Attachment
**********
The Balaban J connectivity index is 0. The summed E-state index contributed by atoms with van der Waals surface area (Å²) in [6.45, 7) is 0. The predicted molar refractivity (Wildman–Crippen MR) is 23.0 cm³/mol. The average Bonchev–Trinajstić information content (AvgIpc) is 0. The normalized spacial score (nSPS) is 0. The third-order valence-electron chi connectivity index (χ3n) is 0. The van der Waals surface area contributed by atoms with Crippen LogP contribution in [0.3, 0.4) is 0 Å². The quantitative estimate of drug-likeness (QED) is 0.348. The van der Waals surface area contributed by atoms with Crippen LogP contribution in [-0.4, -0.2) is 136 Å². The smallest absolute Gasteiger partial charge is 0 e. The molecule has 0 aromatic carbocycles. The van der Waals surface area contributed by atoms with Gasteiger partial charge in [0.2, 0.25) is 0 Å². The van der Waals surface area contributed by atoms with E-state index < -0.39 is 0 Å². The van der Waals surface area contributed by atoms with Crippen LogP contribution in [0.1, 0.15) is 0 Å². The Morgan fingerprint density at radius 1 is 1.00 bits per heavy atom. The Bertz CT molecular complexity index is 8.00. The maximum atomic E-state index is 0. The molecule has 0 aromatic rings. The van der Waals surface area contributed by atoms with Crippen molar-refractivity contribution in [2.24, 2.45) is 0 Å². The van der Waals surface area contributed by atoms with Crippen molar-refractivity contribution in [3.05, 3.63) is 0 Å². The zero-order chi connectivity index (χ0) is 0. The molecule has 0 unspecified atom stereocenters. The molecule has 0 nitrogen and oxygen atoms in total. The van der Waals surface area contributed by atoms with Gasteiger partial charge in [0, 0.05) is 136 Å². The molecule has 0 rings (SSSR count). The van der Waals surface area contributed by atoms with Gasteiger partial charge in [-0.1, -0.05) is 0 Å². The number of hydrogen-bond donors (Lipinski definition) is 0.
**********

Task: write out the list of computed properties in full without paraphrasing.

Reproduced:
The Balaban J connectivity index is 0. The summed E-state index contributed by atoms with van der Waals surface area (Å²) in [6.45, 7) is 0. The predicted molar refractivity (Wildman–Crippen MR) is 23.0 cm³/mol. The average Bonchev–Trinajstić information content (AvgIpc) is 0. The normalized spacial score (nSPS) is 0. The third-order valence-electron chi connectivity index (χ3n) is 0. The van der Waals surface area contributed by atoms with Crippen LogP contribution in [0.3, 0.4) is 0 Å². The quantitative estimate of drug-likeness (QED) is 0.348. The van der Waals surface area contributed by atoms with Crippen LogP contribution in [-0.4, -0.2) is 136 Å². The smallest absolute Gasteiger partial charge is 0 e. The molecule has 0 aromatic carbocycles. The van der Waals surface area contributed by atoms with Gasteiger partial charge in [0.2, 0.25) is 0 Å². The van der Waals surface area contributed by atoms with E-state index < -0.39 is 0 Å². The van der Waals surface area contributed by atoms with Crippen LogP contribution in [0.1, 0.15) is 0 Å². The Morgan fingerprint density at radius 1 is 1.00 bits per heavy atom. The Bertz CT molecular complexity index is 8.00. The maximum atomic E-state index is 0. The molecule has 0 aromatic rings. The van der Waals surface area contributed by atoms with Crippen molar-refractivity contribution in [2.24, 2.45) is 0 Å². The van der Waals surface area contributed by atoms with Crippen molar-refractivity contribution in [3.05, 3.63) is 0 Å². The zero-order chi connectivity index (χ0) is 0. The molecule has 0 unspecified atom stereocenters. The molecule has 0 nitrogen and oxygen atoms in total. The van der Waals surface area contributed by atoms with Gasteiger partial charge in [0, 0.05) is 136 Å². The molecule has 0 rings (SSSR count). The van der Waals surface area contributed by atoms with Gasteiger partial charge in [-0.1, -0.05) is 0 Å². The number of hydrogen-bond donors (Lipinski definition) is 0.